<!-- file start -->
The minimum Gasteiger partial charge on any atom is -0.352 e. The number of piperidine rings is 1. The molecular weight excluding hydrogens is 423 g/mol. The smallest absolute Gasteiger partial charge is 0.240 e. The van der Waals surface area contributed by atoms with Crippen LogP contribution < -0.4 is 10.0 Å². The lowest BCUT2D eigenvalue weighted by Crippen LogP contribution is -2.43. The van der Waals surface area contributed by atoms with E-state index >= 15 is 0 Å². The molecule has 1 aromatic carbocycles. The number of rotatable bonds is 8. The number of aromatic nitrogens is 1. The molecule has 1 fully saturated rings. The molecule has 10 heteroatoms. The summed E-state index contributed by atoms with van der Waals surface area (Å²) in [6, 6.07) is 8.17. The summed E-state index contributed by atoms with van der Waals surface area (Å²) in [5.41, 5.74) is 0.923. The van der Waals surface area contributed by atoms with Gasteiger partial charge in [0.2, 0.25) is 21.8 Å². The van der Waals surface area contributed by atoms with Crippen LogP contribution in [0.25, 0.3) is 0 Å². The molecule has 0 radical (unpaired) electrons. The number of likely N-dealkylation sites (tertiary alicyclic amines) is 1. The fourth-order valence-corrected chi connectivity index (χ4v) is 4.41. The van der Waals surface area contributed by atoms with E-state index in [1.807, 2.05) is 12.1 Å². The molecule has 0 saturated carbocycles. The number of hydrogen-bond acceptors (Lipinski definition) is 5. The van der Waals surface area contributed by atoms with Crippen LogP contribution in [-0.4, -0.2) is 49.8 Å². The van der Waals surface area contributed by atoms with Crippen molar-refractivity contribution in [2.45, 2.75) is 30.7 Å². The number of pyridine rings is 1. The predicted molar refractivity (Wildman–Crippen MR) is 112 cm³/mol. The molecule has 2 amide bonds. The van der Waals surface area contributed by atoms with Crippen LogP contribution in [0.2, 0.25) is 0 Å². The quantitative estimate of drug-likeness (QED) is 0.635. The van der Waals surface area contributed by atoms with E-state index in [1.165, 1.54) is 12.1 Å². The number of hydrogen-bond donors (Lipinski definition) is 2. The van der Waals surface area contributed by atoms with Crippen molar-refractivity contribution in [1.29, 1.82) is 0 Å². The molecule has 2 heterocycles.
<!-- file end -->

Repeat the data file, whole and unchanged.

The minimum Gasteiger partial charge on any atom is -0.352 e. The number of piperidine rings is 1. The molecular weight excluding hydrogens is 423 g/mol. The smallest absolute Gasteiger partial charge is 0.240 e. The van der Waals surface area contributed by atoms with Crippen LogP contribution < -0.4 is 10.0 Å². The lowest BCUT2D eigenvalue weighted by Crippen LogP contribution is -2.43. The van der Waals surface area contributed by atoms with E-state index >= 15 is 0 Å². The molecule has 1 aromatic carbocycles. The number of rotatable bonds is 8. The number of aromatic nitrogens is 1. The molecule has 1 fully saturated rings. The molecule has 10 heteroatoms. The summed E-state index contributed by atoms with van der Waals surface area (Å²) in [6, 6.07) is 8.17. The summed E-state index contributed by atoms with van der Waals surface area (Å²) in [5.41, 5.74) is 0.923. The van der Waals surface area contributed by atoms with Gasteiger partial charge in [0.2, 0.25) is 21.8 Å². The van der Waals surface area contributed by atoms with Crippen LogP contribution in [0.25, 0.3) is 0 Å². The molecule has 0 radical (unpaired) electrons. The number of likely N-dealkylation sites (tertiary alicyclic amines) is 1. The fourth-order valence-corrected chi connectivity index (χ4v) is 4.41. The van der Waals surface area contributed by atoms with E-state index in [1.807, 2.05) is 12.1 Å². The molecule has 0 saturated carbocycles. The number of hydrogen-bond acceptors (Lipinski definition) is 5. The van der Waals surface area contributed by atoms with Crippen LogP contribution in [-0.4, -0.2) is 49.8 Å². The van der Waals surface area contributed by atoms with Crippen molar-refractivity contribution in [2.45, 2.75) is 30.7 Å². The number of pyridine rings is 1. The predicted molar refractivity (Wildman–Crippen MR) is 112 cm³/mol. The molecule has 2 amide bonds. The van der Waals surface area contributed by atoms with Crippen LogP contribution in [0.2, 0.25) is 0 Å². The quantitative estimate of drug-likeness (QED) is 0.635. The van der Waals surface area contributed by atoms with E-state index in [1.165, 1.54) is 12.1 Å². The number of hydrogen-bond donors (Lipinski definition) is 2. The van der Waals surface area contributed by atoms with Crippen molar-refractivity contribution in [1.29, 1.82) is 0 Å². The molecule has 2 heterocycles.